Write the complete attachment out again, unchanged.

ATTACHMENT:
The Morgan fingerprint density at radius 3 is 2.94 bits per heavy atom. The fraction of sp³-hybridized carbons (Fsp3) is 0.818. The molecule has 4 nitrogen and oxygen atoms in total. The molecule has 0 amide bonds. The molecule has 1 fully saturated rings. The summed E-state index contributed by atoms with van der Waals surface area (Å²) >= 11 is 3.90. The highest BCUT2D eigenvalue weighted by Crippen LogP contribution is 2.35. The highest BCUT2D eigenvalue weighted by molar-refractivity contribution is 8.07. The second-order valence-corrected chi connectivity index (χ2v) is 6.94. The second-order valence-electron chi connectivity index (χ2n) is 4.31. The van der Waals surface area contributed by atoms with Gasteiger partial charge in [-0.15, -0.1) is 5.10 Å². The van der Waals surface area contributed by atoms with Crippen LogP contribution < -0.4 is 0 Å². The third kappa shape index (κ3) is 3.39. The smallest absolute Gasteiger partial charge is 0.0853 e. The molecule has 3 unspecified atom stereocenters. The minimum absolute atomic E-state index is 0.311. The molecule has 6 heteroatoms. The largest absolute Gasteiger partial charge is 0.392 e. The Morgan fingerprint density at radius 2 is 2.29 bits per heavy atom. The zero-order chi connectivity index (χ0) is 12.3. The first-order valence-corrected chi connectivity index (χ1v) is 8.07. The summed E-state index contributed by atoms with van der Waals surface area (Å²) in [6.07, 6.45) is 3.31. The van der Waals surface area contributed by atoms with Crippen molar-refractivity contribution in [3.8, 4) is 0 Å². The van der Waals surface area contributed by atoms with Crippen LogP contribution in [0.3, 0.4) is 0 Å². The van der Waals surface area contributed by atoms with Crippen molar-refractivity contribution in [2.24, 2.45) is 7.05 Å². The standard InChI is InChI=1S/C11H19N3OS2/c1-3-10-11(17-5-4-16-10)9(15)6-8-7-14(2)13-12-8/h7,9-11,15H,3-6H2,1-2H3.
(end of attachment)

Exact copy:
The Morgan fingerprint density at radius 3 is 2.94 bits per heavy atom. The fraction of sp³-hybridized carbons (Fsp3) is 0.818. The molecule has 4 nitrogen and oxygen atoms in total. The molecule has 0 amide bonds. The molecule has 1 fully saturated rings. The summed E-state index contributed by atoms with van der Waals surface area (Å²) >= 11 is 3.90. The highest BCUT2D eigenvalue weighted by Crippen LogP contribution is 2.35. The highest BCUT2D eigenvalue weighted by molar-refractivity contribution is 8.07. The second-order valence-corrected chi connectivity index (χ2v) is 6.94. The second-order valence-electron chi connectivity index (χ2n) is 4.31. The van der Waals surface area contributed by atoms with Gasteiger partial charge in [-0.15, -0.1) is 5.10 Å². The van der Waals surface area contributed by atoms with Crippen LogP contribution < -0.4 is 0 Å². The third kappa shape index (κ3) is 3.39. The smallest absolute Gasteiger partial charge is 0.0853 e. The molecule has 3 unspecified atom stereocenters. The minimum absolute atomic E-state index is 0.311. The molecule has 6 heteroatoms. The largest absolute Gasteiger partial charge is 0.392 e. The Morgan fingerprint density at radius 2 is 2.29 bits per heavy atom. The zero-order chi connectivity index (χ0) is 12.3. The first-order valence-corrected chi connectivity index (χ1v) is 8.07. The summed E-state index contributed by atoms with van der Waals surface area (Å²) in [6.07, 6.45) is 3.31. The van der Waals surface area contributed by atoms with Crippen molar-refractivity contribution in [3.8, 4) is 0 Å². The van der Waals surface area contributed by atoms with Crippen LogP contribution in [0.3, 0.4) is 0 Å². The van der Waals surface area contributed by atoms with Crippen molar-refractivity contribution in [2.24, 2.45) is 7.05 Å². The standard InChI is InChI=1S/C11H19N3OS2/c1-3-10-11(17-5-4-16-10)9(15)6-8-7-14(2)13-12-8/h7,9-11,15H,3-6H2,1-2H3.